Maqbool Fida Husain, who turned 90 on September 17, does not claim to be a thinker. Yet, that does not stop him from chronicling the momentous events, moods and personalities of the last century in a mega-project titled Vision: 20th century, expected to cost Rs 100 crore (Rs 1 billion).
The various segments of Vision sponsored by banks and financial organisations, including Citibank, Merrill-Lynch and HSBC, consist of 100 paintings.
They will be up for bidding from corporate and private collectors after they are exhibited worldwide.
The czar of Indian art speaks to Senior Features Editor Indrani Roy Mitra about his life, dreams, nightmares and colours.
How did you celebrate your birthday?
This year it was a strictly family affair. I spent the day with my children, grandchildren and great grandchildren -- 35 of them, you know. Parties, formal dinners and meetings were a strict no-no.
Tell us about your ongoing projects.
Apart from Vision, I am depicting the history of Indian cinema in a mural at filmmaker Yash Chopra's [ Images ] state-of-the-art studio in Oshiwara.
Titled Silver Silence of Dada Phalke to the Golden Dazzle of Madhuri Dixit [ Images ], it celebrates the 100 years of Indian cinema.
Apart from these, I am up to my neck in another work Husain Decoded.
It's my attempt at decoding my art and restructuring my thoughts. I hope to finish all of these by this time next year.
You are identifying Madhuri Dixit with an age of the Indian cinema.
Yes, of course. She is an irreplaceable part of Indian cinema. If you think I am biased, think again.
Wasn't the veteran actor Ashok Kumar of the opinion that she is the only complete actress Indian cinema has ever produced?
What is the secret of your speed and agility?
It's the gift of God. Pardon my insolence, but I observe the world with a child's eyes.
I am always interested in everything I perceive.
To me, each day the world unfolds like a magic box, full of surprises, resplendent with colours.
It is this sense of awe and amazement that keep me going even at this age.
Chronicling which phase of Vision did you like the most?
It was a pleasure recreating each and every phase of the century.
The past 100 years have been awesome. Man has achieved so much. From growing wings in the early part, he left his mark in every field, ultimately spearheading a revolution in the field of information technology. It's mind boggling to backtrack how man has mastered the world.
No other century has been so dynamic. It was a revelation painting the century.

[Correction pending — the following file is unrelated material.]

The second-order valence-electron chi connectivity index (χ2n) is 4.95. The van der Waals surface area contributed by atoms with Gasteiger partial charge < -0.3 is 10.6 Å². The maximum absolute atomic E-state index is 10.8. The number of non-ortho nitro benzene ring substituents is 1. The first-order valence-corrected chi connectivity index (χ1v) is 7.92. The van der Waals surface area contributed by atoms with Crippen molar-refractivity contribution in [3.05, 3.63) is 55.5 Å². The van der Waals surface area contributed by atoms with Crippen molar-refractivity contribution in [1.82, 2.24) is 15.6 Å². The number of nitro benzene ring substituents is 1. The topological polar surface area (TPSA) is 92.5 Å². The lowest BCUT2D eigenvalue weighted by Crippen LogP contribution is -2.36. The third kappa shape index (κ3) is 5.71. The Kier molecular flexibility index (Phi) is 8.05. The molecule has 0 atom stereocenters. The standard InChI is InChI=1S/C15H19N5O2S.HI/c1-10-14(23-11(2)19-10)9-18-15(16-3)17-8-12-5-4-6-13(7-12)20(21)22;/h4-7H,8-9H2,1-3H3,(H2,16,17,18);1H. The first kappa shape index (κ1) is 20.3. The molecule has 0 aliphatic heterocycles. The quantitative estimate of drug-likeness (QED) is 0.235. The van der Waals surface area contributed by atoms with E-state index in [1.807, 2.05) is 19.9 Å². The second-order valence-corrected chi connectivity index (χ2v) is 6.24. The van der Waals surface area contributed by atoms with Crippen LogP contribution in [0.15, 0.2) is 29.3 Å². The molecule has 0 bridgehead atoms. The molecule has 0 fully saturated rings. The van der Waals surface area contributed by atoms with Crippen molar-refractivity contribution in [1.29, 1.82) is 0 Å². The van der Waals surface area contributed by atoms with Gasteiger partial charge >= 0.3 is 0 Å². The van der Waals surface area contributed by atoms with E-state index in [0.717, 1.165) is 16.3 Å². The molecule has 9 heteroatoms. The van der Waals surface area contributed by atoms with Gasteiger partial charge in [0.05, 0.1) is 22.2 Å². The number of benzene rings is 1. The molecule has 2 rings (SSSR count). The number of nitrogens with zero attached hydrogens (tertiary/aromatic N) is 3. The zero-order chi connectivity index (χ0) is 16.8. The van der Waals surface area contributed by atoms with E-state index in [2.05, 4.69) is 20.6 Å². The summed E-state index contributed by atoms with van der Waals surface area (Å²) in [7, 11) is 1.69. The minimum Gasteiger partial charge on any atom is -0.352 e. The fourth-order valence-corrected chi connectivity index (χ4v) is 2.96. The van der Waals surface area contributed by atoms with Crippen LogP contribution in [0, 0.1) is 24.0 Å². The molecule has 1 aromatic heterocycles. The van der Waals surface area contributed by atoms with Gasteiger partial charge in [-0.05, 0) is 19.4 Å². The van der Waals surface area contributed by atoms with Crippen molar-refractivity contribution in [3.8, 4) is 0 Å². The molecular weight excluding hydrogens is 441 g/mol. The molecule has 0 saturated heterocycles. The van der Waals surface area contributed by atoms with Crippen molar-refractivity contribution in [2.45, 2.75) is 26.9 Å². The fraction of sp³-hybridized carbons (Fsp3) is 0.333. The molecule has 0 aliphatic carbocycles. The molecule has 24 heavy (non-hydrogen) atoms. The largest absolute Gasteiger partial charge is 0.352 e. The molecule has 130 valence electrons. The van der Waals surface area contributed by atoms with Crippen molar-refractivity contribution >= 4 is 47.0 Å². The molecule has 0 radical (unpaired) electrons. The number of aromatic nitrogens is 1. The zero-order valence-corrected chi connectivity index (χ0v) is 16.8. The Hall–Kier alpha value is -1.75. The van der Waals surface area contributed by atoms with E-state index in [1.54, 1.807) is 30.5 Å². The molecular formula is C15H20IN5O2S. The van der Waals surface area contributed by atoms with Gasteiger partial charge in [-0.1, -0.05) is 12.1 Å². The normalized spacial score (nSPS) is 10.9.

How do artists feature in your project? Do your works ever have any reference to the great artists of the world or do you prefer to play with colours your way?
I cannot paint a century ignoring its art. Art does feature in my project albeit indirectly. As for artistic influences in my works, I have always been the master of my art.
There are artists like Pablo Picasso, who I have worked with, and there are artists like Rembrandt and the human element of his art, which has left great impression on me.
But as a worshipper of art, I have always absorbed the greatness of my predecessors and evolved my style.
For in the ultimate count, only style stays. Think of Picasso. There were more than 5,000 artists during his time. But time does not remember any one of them.
If you were to start a new project Vision: 21st Century, what would come to your mind first?
I have to live 10 lives to accomplish the task. I am amazed, perplexed and bewildered by this century and its indescribable feats. Be it the technological advancement, electronic revolution or the intellectual achievements, the century will be a treasure trove and it will be quite an experience exploring it.
How do you rate India [ Images ]n art vis-à-vis the international scene? What future does art have in India?
India has asserted itself in the field of art for the last 5,000 years.
India rules the world of art and it is pointless to weigh it against the international standard.
New York is going to host a huge art auction on September 21 and 22. Thirty-five of my paintings will be up for auction and millions of dollars will be at stake.
Does one need to justify the strength of Indian art?
Has any incident made a strong influence on you and your works?
I don't live for moments. Neither do moments comprise my life.
Life to me is fun to live. One needs to be alert and alive to drink it to the lees.
I am inspired by each and every incident that life offers me.
I draw inspiration from everything under the sun. Even a small stone in a corner of the room may catch my fancy and I can spend hours watching it. Therefore, it's unlikely that any particular incident will have any influence on me.
Headline image: Uday Kuckian